By Ciara LaVelle
By Jose D. Duran
By Kat Bein
By Juan Barquin
By Ciara LaVelle
By George Martinez
By Kat Bein
By Ciara LaVelle
But Plantation is also home to two theater companies completely unafraid to tap into such kinds of violence, or into even more terrifyingly dark territory musicals based on Tom Hanks movies. Last week, both the Public Theatre and Mosaic Theatre opened very different plays about errant boys with toys.
The Public Theatre, which recently presented the menacingly violent Barefoot Boy with Shoes On, somehow found a play to trump it, with And Then She Moved the Furniture, the first production of Miami playwright Manny Diez's chilling tale of army base domestic abuse. Here, finally, is a fresh, post-9/11 stage drama about war that truly hits home.
Public Theatre's director David Jay Bernstein certainly seems to harbor a soft spot for the antiwar military-theatrical complex. Last year he did David Rabe's Streamers, about soldiers preparing for the Vietnam War. Now his soldier is coming home from Afghanistan, and this soldier does not want to be fucked with.
Diez's graphic play is a fictional telling of a true story coming out of Fort Bragg in the summer of 2002. In the heat of that North Carolina summer, four soldiers murdered their wives, and two of them then committed suicide. To top off the violence, an army wife murdered her Special Forces husband. The resulting investigation pointed blame at histories of marital problems and stress from wartime separation, which leaves you wondering: What's up at Fort Bragg?
What's up, at least in the play, is that dysfunctional Special Forces sniper Todd Dawkins, played with unnervingly soft menace by Matt Stabile, is going on trial for beating to death his wife, Trish (Nikki Fridh). His weapon of choice is not a sniper's rifle, but the Plantation boy favorite the baseball bat. Now with blood on his hands, Todd must explain himself.
Through the play's juxtaposition of present and past, you learn all kinds of unsettling facts about life for soldiers coming home, as well as about life for soldiers' spouses. Most important, you learn about the sniper's "safe place," the den in his home, his sanctuary, which army wives are warned not to remodel while their husbands are off to war, or else face grave consequences.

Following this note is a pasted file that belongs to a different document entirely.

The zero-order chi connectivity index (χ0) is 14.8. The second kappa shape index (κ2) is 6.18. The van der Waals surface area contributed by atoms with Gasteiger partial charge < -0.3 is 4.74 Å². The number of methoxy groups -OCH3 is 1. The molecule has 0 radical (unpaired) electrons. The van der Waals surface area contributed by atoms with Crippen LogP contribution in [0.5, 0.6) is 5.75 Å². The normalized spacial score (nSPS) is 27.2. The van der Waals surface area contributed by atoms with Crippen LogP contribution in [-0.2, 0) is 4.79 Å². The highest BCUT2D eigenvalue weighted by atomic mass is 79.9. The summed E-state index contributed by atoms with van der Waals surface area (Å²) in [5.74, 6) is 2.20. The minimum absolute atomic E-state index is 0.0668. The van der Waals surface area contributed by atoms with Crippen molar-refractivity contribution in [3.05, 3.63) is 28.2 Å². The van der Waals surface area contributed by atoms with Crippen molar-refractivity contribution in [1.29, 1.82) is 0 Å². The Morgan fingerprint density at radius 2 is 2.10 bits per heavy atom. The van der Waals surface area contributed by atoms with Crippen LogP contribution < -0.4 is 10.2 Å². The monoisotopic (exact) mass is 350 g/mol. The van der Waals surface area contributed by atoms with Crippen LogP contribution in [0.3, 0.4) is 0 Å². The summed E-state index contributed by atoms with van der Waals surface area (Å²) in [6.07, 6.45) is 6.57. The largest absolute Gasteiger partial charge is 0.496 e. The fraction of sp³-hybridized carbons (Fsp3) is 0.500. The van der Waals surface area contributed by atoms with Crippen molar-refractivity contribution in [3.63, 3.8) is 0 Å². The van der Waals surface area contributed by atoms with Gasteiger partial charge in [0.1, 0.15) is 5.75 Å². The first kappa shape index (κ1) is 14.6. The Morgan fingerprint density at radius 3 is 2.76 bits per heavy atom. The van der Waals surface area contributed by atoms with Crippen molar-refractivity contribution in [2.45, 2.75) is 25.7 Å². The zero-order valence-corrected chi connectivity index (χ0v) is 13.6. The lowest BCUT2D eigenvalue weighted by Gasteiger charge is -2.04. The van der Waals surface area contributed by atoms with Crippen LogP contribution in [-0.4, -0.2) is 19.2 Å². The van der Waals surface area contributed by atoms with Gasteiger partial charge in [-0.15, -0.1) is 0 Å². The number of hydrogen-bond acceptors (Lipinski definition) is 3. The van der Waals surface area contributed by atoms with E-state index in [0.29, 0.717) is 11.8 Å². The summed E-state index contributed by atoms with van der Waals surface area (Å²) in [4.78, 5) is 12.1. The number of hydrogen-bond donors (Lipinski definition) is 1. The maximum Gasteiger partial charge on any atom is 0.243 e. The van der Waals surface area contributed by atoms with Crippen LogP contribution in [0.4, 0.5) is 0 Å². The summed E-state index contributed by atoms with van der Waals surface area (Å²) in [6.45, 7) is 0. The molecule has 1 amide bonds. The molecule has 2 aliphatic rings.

Furniture is a concise and powerful play. As Todd, in prison-orange jumpsuit or desert camo gear, with a shaved head and baby face, toggles between psychopathic precision killer and the prewar boy his wife found so endearing. Like Vincent D'Onofrio in Full Metal Jacket, Todd is both innocent and insane. "When you have the target in your scope, it's a rush," this God-like killer gleams. Fridh is nothing less than brilliant as the warm, ill-starred wife Trish. Despite our fully knowing the tragedy waiting at the play's end, Stabile and Fridh work through their awry connections to keep surprising us, especially in a brutally soft rape scene that, because of the pair's talent, will haunt you for a very long time.
Nothing could be a sharper contrast than the onstage activity six miles southwest at Mosaic Theatre (twelve road minutes by handy Mapquest calculation). We all know Big, the Musical's story, based on the 1987 movie. New Jersey teen Josh Baskin (played in spritely fashion by both younger Michael Kuschner and older Michael Pilato) doesn't want to be a kid anymore. After a fateful carnival wish, whammo, he's a toy-company executive in Manhattan. Transgenerational high jinx and songs ensue. The musical, which was a Broadway hit in 1996, is a faithful reproduction of the film, right down to the FAO Schwarz piano dance.
However, what you may not have realized before you sat down to read Big's playbill, is that Mosaic's production is a collaboration with the American Heritage School, with a mix of professional actors and talented high schoolers stretching their best American Idol voices in the school's gigantic theater. The result is charming, if also disarming.
Big's collaboration is a parent-pleasing high school musical on steroids. Everything about the show is big, from the theater, to the elaborate two-story sets on the huge stage with its underground orchestra pit, to the big cast of adults and kids earnestly dancing their hearts out. The voices are true, even if the experience also makes you wonder what ever happened to just throwing a doghouse onstage and running You're a Good Man, Charlie Brown?
In a time-stamp analysis of these two plays, right around the time in Big that Josh and company are dancing the night away, with Josh singing, "Is tonight the night I cross the line," in anticipation of getting laid, across town crazed sniper Todd is raping his wife in the kitchen. It's not much of a stretch to think of Furniture as Big's epilogue that is, if Josh Baskin should grow up to become a Green Beret who returns home from war to terrorize his family. Let's hope not. Somewhere between the violence and the gleeful spirit of these two productions must exist a young male détente that even West Egg can live with.